Try to create many different spots and lots of various heights. This keeps your angelfish happy, plus creates a gorgeous aquascape for you to enjoy!
You can’t just fill your angelfish tank with tap water and plop them in. The water needs a specific pH range and absolutely no chlorine. You’ll need a water conditioner to achieve this.
Our favorite, hands down, is the Fluval Water Conditioner. It makes tap water safe for your fish with all-natural ingredients—a win-win!
How many angelfish in a 55-gallon tank?
A 55-gallon tank comfortably houses six, adult, freshwater angelfish. It might not sound like much, but remember how big angelfish can get.
Adult angelfish need 7–11 gallons of water, each, to feel comfortable, and because they’re sometimes territorial. You may have to reduce your population to five if they aren’t getting along.
How many angelfish in a 75-gallon tank?
A 75-gallon tank comfortably houses seven, adult, freshwater angelfish. Because each fish needs up to 11 gallons of water, a 75-gallon tank can’t hold many more than a 55-gallon tank.
Angelfish can become territorial with any tank size. Depending on each fish’s personality, you may not be able to keep more than five or six in a 75-gallon tank.
Do angelfish need a filter?
Yes, angelfish need a filter of some kind. The best brand of filter for your angelfish tank is Fluval. This brand makes filters that are ultra-quiet, use the same amount of energy as 1 LED light bulb and need very little maintenance.
Once you have some experience under your belt, you can experiment with going filter-less. If you achieve the perfect balance of plants in your tank, a filter isn’t necessary. But striking this balance is virtually impossible for a new fish keeper. To protect your new pets, start with a Fluval filter.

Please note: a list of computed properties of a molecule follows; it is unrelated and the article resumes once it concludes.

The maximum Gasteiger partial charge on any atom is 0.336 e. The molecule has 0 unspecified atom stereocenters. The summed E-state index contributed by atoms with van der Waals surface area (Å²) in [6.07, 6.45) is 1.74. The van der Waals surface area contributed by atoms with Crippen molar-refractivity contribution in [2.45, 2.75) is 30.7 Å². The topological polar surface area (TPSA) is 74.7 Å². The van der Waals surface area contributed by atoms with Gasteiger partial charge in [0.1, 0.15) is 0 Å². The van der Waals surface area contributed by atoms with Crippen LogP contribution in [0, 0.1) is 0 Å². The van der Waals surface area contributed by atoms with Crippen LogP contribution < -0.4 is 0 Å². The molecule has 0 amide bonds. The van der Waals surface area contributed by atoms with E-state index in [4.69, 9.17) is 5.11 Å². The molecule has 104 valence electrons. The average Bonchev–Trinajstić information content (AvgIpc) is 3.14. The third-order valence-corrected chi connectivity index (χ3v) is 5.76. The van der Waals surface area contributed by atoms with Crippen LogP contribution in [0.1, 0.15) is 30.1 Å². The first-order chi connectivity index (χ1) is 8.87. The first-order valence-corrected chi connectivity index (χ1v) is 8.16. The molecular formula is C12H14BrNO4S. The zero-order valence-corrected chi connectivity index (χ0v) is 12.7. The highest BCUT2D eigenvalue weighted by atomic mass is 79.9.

Will angelfish jump out of a tank?
Yes, angelfish may sometimes try to jump out of the tank. But know this is very uncommon.
The only reasons a freshwater angelfish may attempt an escape ?
- Contaminated or dirty tank
- Not enough oxygen in tank
- Life-threatening temperature fluctuations
- Not enough hiding places
- Bullying from other fish
Nobody likes waking up to an escaped fish—well, except your cat. To keep your angelfish happy and in their tank, clean it at a regular cadence. Stay on top of the tank’s temperature, oxygen levels and nitrate levels.
As a final precaution, there are no downsides to keeping a clear cover over your aquarium.
With just a bit of regular maintenance, you can enjoy your new angelfish tank for years to come.